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State v. Reid

Court of Appeals of Louisiana, Fifth Circuit

November 14, 2018

STATE OF LOUISIANA
v.
JUAN REID IN RE JUAN REID

          APPLYING FOR SUPERVISORY WRIT FROM THE FORTIETH JUDICIAL DISTRICT COURT, PARISH OF ST JOHN THE BAPTIST, STATE OF LOUISIANA, DIRECTED TO THE HONORABLE EDWARD J. GAIDRY, PRO TEMPORE, DIVISION "B", NUMBER 62, 822

          Panel composed of Judges Fredericks Homberg Wicker, Robert A. Chaisson, and Stephen J. Windhorst

         This application is before us on supervisory review and request for expedited consideration of a sentence imposed upon relator on November 5, 2018, by the Fortieth Judicial District Court. On October 11, 2018, relator was arrested and imprisoned on the charge of misdemeanor theft in violation of La. R.S. 14:67 A B (4). On October 15, 2018, the duty judge made a preliminary determination of indigency and appointed a Public Defender.[1] A bill of information was filed on October 30, 2018. On November 5, 2018, relator pled guilty and was sentenced to six months incarceration in the parish jail with credit for the days he already served, and was ordered to pay fines and court cost totaling $319.50.

         On November 9, 2018, Relator filed a. Motion to Reconsider Sentence which has been set for hearing on December 3, 2018. Relator argues that the sentence, as imposed, is an abuse of discretion, transforms the parish jail into a debtor's prison, and has been declared invalid by both the United States and Louisiana Supreme Court. Relator seeks reconsideration of the November 5, 2018 sentence by the trial court, a stay of incarceration, and release pending review.

         For the following reasons, we grant the relator's writ, vacate his guilty plea, and order that relator be released on his own recognizance pending trial or guilty plea.

         Lack of Boykin Colloquy

         A guilty plea is constitutionally infirm if it is not entered into freely and voluntarily, if the Boykin colloquy is inadequate, or when a defendant is induced to enter the plea by a plea bargain or what he justifiably believes was a plea bargain and that bargain is not kept. State v. McCoil, 05-658 (La.App. 5 Cir. 2/27/06), 924 So.2d 1120, 1124. For a guilty plea to be valid, there must be a showing that the defendant was informed of and waived his constitutional rights of trial by jury and confrontation and the right against compulsory self-incrimination. Boykin v. Alabama, 395 U.S. 238, 89 S.Ct. 1709, 23 L.Ed.2d 274 (1969); State ex rel. Jackson v. Henderson, 260 La. 90, 255 So.2d 85 (1971).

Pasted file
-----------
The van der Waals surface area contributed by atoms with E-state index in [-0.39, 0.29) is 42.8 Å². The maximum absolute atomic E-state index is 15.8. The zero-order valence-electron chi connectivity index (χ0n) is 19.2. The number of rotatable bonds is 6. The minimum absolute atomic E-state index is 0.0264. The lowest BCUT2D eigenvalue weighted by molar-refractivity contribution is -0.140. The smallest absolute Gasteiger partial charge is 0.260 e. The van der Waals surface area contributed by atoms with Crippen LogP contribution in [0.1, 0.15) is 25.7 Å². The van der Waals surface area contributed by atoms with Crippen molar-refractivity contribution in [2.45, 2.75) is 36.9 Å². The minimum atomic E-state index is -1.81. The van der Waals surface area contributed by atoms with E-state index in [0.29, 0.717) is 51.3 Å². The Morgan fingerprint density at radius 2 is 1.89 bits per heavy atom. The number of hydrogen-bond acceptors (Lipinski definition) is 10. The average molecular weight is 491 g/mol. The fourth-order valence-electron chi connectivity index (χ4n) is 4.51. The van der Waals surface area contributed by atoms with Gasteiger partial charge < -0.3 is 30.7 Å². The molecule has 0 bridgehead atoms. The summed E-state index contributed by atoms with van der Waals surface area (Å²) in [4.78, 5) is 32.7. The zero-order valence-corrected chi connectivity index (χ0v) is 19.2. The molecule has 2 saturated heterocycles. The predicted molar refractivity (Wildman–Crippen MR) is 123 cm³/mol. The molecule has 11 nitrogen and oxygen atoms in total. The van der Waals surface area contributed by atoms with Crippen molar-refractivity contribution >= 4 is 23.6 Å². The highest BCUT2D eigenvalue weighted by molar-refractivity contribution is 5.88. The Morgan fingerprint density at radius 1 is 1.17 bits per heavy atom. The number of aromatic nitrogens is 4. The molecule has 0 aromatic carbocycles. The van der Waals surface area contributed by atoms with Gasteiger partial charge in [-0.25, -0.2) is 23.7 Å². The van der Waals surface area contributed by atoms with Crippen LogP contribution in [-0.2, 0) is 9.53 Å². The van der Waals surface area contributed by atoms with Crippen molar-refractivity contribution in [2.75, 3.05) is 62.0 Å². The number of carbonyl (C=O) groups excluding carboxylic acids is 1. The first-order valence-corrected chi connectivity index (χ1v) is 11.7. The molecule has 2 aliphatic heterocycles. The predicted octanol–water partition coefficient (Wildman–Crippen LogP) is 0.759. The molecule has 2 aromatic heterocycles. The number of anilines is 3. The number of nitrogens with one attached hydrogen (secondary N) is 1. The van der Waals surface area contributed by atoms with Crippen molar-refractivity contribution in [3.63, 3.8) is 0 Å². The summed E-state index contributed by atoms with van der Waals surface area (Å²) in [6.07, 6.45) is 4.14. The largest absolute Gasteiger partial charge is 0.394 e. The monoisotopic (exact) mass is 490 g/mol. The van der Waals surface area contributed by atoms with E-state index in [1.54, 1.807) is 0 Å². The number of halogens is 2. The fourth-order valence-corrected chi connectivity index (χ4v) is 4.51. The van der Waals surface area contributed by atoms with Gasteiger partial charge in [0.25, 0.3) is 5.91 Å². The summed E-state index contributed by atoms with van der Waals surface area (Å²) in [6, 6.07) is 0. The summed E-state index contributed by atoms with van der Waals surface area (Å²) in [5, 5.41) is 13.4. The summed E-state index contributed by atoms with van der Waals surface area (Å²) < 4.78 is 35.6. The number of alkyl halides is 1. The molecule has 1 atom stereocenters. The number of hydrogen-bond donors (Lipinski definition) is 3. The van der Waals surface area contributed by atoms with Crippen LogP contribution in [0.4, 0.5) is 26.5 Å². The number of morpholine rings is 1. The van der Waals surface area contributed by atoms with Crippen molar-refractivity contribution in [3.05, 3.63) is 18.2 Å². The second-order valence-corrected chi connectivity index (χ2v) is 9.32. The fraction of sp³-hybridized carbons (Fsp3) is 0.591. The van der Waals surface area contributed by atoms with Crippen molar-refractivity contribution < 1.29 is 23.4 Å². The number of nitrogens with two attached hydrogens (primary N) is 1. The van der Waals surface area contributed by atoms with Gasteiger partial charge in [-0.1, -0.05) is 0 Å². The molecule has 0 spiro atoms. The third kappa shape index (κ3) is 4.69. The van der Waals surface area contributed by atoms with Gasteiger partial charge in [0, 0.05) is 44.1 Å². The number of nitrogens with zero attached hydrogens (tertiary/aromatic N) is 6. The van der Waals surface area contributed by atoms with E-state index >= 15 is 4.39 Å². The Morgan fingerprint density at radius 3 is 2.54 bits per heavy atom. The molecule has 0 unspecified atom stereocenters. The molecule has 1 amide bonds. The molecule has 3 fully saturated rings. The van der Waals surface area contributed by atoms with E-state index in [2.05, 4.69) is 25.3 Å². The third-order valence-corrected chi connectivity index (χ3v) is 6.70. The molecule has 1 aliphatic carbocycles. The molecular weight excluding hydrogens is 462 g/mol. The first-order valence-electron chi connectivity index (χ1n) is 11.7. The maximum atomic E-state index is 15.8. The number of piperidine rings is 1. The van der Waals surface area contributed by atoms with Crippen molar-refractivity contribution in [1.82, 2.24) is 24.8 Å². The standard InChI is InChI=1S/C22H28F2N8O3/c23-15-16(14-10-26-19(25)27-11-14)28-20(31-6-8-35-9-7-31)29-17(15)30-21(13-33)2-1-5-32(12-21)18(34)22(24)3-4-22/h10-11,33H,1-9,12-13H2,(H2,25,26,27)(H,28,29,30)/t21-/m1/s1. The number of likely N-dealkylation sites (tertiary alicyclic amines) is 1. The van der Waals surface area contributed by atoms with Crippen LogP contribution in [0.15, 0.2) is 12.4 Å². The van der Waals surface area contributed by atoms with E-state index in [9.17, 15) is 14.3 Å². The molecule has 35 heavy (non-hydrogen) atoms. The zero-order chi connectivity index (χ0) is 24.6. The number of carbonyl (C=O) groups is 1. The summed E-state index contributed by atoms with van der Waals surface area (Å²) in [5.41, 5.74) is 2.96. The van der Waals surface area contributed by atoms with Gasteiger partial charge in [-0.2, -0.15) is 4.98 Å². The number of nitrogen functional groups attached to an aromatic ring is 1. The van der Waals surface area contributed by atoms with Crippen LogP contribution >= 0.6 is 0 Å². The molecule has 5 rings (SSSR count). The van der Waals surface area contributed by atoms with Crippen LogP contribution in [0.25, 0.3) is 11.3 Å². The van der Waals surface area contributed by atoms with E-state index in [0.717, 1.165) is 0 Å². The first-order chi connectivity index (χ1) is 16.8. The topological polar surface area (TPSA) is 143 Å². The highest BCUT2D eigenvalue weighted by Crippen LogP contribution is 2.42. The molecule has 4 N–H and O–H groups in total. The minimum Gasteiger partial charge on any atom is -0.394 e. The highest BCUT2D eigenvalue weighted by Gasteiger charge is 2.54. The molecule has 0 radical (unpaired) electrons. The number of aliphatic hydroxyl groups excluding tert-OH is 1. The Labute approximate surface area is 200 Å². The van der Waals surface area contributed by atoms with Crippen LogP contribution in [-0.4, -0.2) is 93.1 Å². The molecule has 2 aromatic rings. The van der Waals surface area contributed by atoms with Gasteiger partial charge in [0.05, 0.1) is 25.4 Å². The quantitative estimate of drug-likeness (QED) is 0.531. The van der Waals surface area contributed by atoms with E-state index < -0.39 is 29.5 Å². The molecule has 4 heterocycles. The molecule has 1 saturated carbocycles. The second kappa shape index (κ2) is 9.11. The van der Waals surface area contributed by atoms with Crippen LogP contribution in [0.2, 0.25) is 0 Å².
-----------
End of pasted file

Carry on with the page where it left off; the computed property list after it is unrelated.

Based upon the transcript of the November 5, 2018 guilty plea and proceeding provided to this Court, no Boykin colloquy occurred between the trial judge and relator before the relator pled guilty. Particularly, no discussion of relator's sentence occurred between the trial judge and relator before he pled guilty; the trial judge discussed relator's sentence with him for the first time, after relator plead guilty. After the relator pled guilty, the following exchange occurred:

The Court: You want to pay the fine or you want to do the time?
Defendant: I been in jail twenty - five days already. My lawyer advised me that I was going to pay a hundred seventy-nine dollars for court costs and -
The Court: ~ one sixty-nine for court costs.
Ms. Lee: So what was discussed initially was that it was a two hundred dollar fine and six months probation suspended, of time suspended. And I know you're doing it your way, so.
The Court: Yeah. Tell you what, Mr. Reid. ...

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